Kefir is a mesophilic culture, which means that it can be cultured at room temperature. It is also the easiest raw fermented milk product to make.
Yogurt Only Contains a Few Transient Based Probiotics
You should always choose to ferment kefir instead of yogurt due to the differences in the bacterial cultures each contains. For instance, yogurt only contains 2-7 strains of beneficial bacteria, called probiotics. It also doesn’t contain any beneficial yeast. Everyone who is surprised by the term beneficial yeasts should know that such yeasts exist and they are very helpful for the health (they can keep pathogenic yeasts in the gut such as Candida at bay).
A traditional yogurt starter contains these strains of probiotics: Bifidobacterium lactis, Lactobacillus acidophilus, Lactobacillus bulgaricus, and Streptococcus thermophilus. Ironically, the popular Greek yogurt is the least beneficial of all yogurts because it only contains Lactobacillus bulgaricus and Streptococcus thermophilus. Another flaw of traditional yogurt is that the probiotic strains do not colonize the gut. Instead of that, they just pass through, and this requires a permanent intake in order to maintain the same health benefit.
According to Jordin Rubin, the author of Restoring Your Digestive Health, people who suffer from autoimmune diseases can aggravate the symptoms if they consume more than two cups of yogurt that contains Streptococcus thermophilus. In addition to this, Mr. Rubin claims that Streptococcus thermophilus can cause a shift in the immune function known as a Th2-dominated immune system. People with Th2-mediated immune systems are less resistant to allergies and other illnesses.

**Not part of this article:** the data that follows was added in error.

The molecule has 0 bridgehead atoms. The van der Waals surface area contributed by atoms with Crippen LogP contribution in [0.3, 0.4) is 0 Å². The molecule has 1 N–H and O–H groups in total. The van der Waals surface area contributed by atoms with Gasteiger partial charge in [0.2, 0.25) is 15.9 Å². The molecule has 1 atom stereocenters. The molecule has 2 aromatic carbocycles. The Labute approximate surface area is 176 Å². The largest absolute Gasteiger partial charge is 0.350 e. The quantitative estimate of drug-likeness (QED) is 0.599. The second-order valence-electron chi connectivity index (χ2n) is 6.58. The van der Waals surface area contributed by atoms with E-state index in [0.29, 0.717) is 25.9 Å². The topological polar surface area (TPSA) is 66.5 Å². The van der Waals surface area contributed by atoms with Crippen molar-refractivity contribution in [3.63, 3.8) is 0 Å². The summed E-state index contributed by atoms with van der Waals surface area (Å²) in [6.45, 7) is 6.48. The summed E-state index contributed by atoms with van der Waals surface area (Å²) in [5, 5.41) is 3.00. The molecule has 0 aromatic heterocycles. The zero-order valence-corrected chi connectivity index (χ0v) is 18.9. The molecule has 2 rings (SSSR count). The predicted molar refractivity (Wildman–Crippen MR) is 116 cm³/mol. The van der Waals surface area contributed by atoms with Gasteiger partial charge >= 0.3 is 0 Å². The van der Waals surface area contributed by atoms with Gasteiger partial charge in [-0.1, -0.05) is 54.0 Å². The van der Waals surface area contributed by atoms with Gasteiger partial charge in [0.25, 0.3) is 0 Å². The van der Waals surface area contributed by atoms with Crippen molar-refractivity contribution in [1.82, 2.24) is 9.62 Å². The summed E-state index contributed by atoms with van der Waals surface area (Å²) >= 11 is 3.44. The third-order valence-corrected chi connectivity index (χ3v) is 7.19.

The List of Beneficial Microbes in Kefir
The strains of Milk kefir colonize the intestinal tract and they don’t pass through with limited effects. They attack and destroy the pathogens in the intestines easily.
According to the Journal Food Microbiology, this is the list of the typical strains of probiotics and beneficial yeasts in properly fermented kefir:
· Lactobacillus acidophilus
· Lactobacillus brevis
· Lactobacillus casei
· Lactobacillus delbrueckii subsp. bulgaricus
· Lactobacillus delbrueckii subsp. delbrueckii
· Lactobacillus delbrueckii subsp. lactis
· Lactobacillus helveticus
· Lactobacillus keﬁranofaciens subsp. keﬁranofaciens
· Lactobacillus keﬁri
· Lactobacillus paracasei subsp. paracasei
· Lactobacillus plantarum
· Lactobacillus rhamnosus
· Lactobacillus sake
· Lactococcus lactis subsp. cremoris
· Lactococcus lactis subsp. lactis
· Lactococcus lactis
· Leuconostoc mesenteroides subsp. cremoris
· Leuconostoc mesenteroides subsp. dextranicum
· Leuconostoc mesenteroides subsp. mesenteroides
· Pseudomonas fluorescens
· Pseudomonas putida
· Streptococcus thermophilus
· Candida humilis (yeast)
· Kazachstania unispora (yeast)
· Kazachstania exigua (yeast)
· Kluyveromyces siamensis (yeast)
· Kluyveromyces lactis (yeast)
· Kluyveromyces marxianus (yeast)
· Saccharomyces cerevisiae (yeast)
· Saccharomyces martiniae (yeast)
· Saccharomyces unisporus (yeast)
In addition, due to the higher potency of kefir, you can drink less than 2 cups daily (recommended by Jordin Rubin above) if you are sensitive to the Streptococcus thermophilus probiotic strain.